Maryland’s effort to clear the air over exactly what “locally grown” means may actually cloud the debate further, produce industry officials said.

On May 4, Maryland Gov. Martin O’Malley signed a law authorizing the state’s agriculture department to adopt standards defining “locally grown” and “local” and prohibiting anyone from knowingly promoting a farm product in violation of those rules.

“Anything within the state of Maryland is definitely local,” Hance said. “The question is how far outside the state we go.”

The new law’s specific standards haven’t been determined. By late July, Maryland Agriculture Secretary Buddy Hance plans to put together an industry advisory group of growers, retailers, processors and consumers to come up with guidelines.

Maryland puts its foot down on 'local'

Courtesy Maryland Department of Agriculture

Maryland produce grower Russ Shlagel markets through farmers markets and grocery stores. Legislation in Maryland would allow the state's agriculture department to adopt standards defining "local" and "locally grown."

New rules are expected to be place by the 2011 growing season, Hance said.

It may be problematic if individual states implement regulations on locally grown food, giving seasonal, in-state growers an unfair marketing advantage at the expense of producers who supply stores year-round, Western Growers’ Matt McInerney said.

“That could ultimately lead to further confusion for consumers when making their produce choices,” said McInerney, executive vice president for the Irvine, Calif.-based trade group, which represents 3,000 growers in Arizona and California.

While numerous states promote their fresh produce through programs such as California Grown and Jersey Fresh, those programs do not preclude growers from nearby states to advertise or label their products as local when competing with the in-state produce.

Maryland would become the second state to adopt regulations on locally grown food. In 2008, Vermont passed a law requiring that “local” and “locally grown” labels be applied only to foods originating in the state or within 30 miles of where the products are being sold.

The Produce Marketing Association, Newark, Del., said its research indicates consumers are “all over the board,” with no clear consensus on how to define locally grown.

“Trying to define ‘local’ is somewhat like trying to nail Jello to the wall,” said Julia Stewart, a spokeswoman for the Newark, Del.-based association.

“Efforts like this one in Maryland certainly face a challenge in trying to arrive at an agreement of what 'local' is," Stewart said.

Wave of local food

There’s been a tremendous increase in consumer demand for locally grown foods in the past several years, but retail outlets have varying definitions of what’s considered local, Hance said.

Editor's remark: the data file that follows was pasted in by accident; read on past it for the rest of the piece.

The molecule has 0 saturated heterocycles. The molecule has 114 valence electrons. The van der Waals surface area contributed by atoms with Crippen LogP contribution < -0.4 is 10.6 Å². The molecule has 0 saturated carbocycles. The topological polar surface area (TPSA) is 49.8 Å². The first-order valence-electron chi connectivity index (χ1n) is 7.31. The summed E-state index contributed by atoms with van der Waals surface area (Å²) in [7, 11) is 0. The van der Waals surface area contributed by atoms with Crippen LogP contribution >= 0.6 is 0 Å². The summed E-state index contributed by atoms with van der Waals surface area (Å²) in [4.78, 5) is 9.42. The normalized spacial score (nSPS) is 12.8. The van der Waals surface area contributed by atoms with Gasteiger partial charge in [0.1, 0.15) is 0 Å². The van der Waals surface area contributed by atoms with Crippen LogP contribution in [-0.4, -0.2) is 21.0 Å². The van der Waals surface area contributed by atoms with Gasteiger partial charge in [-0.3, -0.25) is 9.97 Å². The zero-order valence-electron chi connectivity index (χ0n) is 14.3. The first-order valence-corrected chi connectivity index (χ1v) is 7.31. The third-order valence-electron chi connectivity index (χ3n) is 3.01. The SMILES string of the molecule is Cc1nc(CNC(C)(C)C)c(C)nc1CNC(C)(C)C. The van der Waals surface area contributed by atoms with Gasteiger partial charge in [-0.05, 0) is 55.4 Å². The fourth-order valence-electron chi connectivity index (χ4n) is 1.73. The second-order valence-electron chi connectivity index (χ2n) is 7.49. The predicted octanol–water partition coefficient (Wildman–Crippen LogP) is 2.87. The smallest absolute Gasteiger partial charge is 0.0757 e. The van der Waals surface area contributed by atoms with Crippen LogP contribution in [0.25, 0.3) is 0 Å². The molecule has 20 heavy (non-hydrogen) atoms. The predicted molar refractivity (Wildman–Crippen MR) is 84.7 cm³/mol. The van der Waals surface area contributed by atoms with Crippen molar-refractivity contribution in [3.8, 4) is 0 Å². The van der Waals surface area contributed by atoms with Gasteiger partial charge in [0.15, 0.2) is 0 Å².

The law’s intent, he said, is to give consumers confidence that fresh produce and other foods labeled as “local” are truly local.

“There’s a little misinterpretation, and we hope this will clear it up,” he said.

Retailers have stepped up promotion and variety of locally grown foods in recent years, aiming to capitalize on consumer perceptions that such products are safer and healthier.

The movement includes Wal-Mart Stores Inc., the top U.S. food retailer.

During summer months, locally grown fruits and vegetables from within a particular state account for a fifth of the fresh produce available in Wal-Mart stores, according to the Bentonville, Ark.-based company’s Web site.

But unlike organic foods, which are regulated by the U.S. Department of Agriculture, there is no regulatory oversight of what can be labeled “local.”

That’s probably the way it should be, said Reggie Brown, executive vice presi-dent of the Florida Tomato Growers Exchange, Maitland.

“You could get into an unending debate on how you define local,” Brown said. “For the government to step in and arbitrarily define that, what’s the purpose? The marketplace seems to be making the necessary steps to take care of that. Have we ever defined ‘fresh?’”

Any definition of locally grown food “needs to have a robust national debate,” Western Growers’ McInerney said. The needs of producers who predominantly feed America from different geographical locations should be balanced with those who are producing locally for typically a very short marketing season, he said.

Still, absent any established standards, some retailers have exaggerated or abused the concept, said J. Allen Swann, who grows cantaloupes, peaches, sweet corn, tomatoes and watermelons at Swann Farms, near Owings, Md.

Swann said he’s seen produce from Georgia, South Carolina and upstate New Jersey branded “local” at some Maryland retailers.

“You’ve got to be careful using ‘local’ too much,” Swann said, adding that he’d like to see rules requiring that any local product carry a label stating where it was grown.

“Just say where it’s from, and the consumer can make the judgment,” Swann said.

“The time is good for something like this,” he said, referring to Maryland’s new law.

Hance, said he doesn’t want a law that’s too restrictive — that requires county of origin labeling or confines local food to a specific geographic distance, for example.